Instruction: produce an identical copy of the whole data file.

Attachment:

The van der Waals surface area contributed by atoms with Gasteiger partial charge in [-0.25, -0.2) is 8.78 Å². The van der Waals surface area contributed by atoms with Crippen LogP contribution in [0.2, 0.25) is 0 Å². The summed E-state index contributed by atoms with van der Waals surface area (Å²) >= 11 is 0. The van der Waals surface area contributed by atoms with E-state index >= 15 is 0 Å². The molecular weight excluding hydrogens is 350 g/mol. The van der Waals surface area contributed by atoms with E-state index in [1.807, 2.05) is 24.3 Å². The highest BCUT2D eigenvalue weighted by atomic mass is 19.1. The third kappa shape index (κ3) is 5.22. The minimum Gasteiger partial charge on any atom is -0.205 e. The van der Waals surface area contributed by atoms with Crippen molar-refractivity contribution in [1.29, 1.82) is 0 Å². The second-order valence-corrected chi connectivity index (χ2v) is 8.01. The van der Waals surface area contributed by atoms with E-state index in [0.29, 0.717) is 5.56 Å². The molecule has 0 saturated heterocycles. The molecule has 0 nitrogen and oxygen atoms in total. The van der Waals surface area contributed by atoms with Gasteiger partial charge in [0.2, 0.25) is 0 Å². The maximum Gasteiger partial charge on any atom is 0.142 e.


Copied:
The van der Waals surface area contributed by atoms with Gasteiger partial charge in [-0.25, -0.2) is 8.78 Å². The van der Waals surface area contributed by atoms with Crippen LogP contribution in [0.2, 0.25) is 0 Å². The summed E-state index contributed by atoms with van der Waals surface area (Å²) >= 11 is 0. The van der Waals surface area contributed by atoms with E-state index >= 15 is 0 Å². The molecular weight excluding hydrogens is 350 g/mol. The van der Waals surface area contributed by atoms with E-state index in [1.807, 2.05) is 24.3 Å². The highest BCUT2D eigenvalue weighted by atomic mass is 19.1. The third kappa shape index (κ3) is 5.22. The minimum Gasteiger partial charge on any atom is -0.205 e. The van der Waals surface area contributed by atoms with Crippen molar-refractivity contribution in [1.29, 1.82) is 0 Å². The second-order valence-corrected chi connectivity index (χ2v) is 8.01. The van der Waals surface area contributed by atoms with E-state index in [0.29, 0.717) is 5.56 Å². The molecule has 0 saturated heterocycles. The molecule has 0 nitrogen and oxygen atoms in total. The van der Waals surface area contributed by atoms with Gasteiger partial charge in [0.2, 0.25) is 0 Å². The maximum Gasteiger partial charge on any atom is 0.142 e.